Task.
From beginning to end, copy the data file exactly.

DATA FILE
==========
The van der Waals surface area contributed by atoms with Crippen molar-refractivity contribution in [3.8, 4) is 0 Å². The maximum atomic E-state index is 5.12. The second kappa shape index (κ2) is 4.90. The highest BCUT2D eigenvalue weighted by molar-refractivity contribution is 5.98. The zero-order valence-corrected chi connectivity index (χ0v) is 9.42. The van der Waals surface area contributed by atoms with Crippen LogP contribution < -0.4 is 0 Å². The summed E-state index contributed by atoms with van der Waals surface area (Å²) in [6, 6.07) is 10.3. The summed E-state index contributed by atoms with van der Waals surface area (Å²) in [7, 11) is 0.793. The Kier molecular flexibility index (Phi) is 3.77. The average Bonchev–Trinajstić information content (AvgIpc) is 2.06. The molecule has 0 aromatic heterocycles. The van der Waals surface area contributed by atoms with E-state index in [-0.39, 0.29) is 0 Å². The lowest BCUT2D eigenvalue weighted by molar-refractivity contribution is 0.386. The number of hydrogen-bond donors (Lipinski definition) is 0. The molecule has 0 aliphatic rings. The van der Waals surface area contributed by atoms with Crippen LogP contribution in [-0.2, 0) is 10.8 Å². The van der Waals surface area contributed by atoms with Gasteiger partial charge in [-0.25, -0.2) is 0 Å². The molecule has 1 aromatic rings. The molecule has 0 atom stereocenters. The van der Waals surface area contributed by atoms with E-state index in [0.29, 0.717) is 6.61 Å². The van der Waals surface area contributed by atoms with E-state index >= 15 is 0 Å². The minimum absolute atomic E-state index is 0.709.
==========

The van der Waals surface area contributed by atoms with Crippen molar-refractivity contribution in [3.8, 4) is 0 Å². The maximum atomic E-state index is 5.12. The second kappa shape index (κ2) is 4.90. The highest BCUT2D eigenvalue weighted by molar-refractivity contribution is 5.98. The zero-order valence-corrected chi connectivity index (χ0v) is 9.42. The van der Waals surface area contributed by atoms with Crippen LogP contribution < -0.4 is 0 Å². The summed E-state index contributed by atoms with van der Waals surface area (Å²) in [6, 6.07) is 10.3. The summed E-state index contributed by atoms with van der Waals surface area (Å²) in [7, 11) is 0.793. The Kier molecular flexibility index (Phi) is 3.77. The average Bonchev–Trinajstić information content (AvgIpc) is 2.06. The molecule has 0 aromatic heterocycles. The van der Waals surface area contributed by atoms with E-state index in [-0.39, 0.29) is 0 Å². The lowest BCUT2D eigenvalue weighted by molar-refractivity contribution is 0.386. The number of hydrogen-bond donors (Lipinski definition) is 0. The molecule has 0 aliphatic rings. The van der Waals surface area contributed by atoms with Crippen LogP contribution in [-0.2, 0) is 10.8 Å². The van der Waals surface area contributed by atoms with Gasteiger partial charge in [-0.25, -0.2) is 0 Å². The molecule has 1 aromatic rings. The molecule has 0 atom stereocenters. The van der Waals surface area contributed by atoms with E-state index in [0.29, 0.717) is 6.61 Å². The van der Waals surface area contributed by atoms with E-state index >= 15 is 0 Å². The minimum absolute atomic E-state index is 0.709.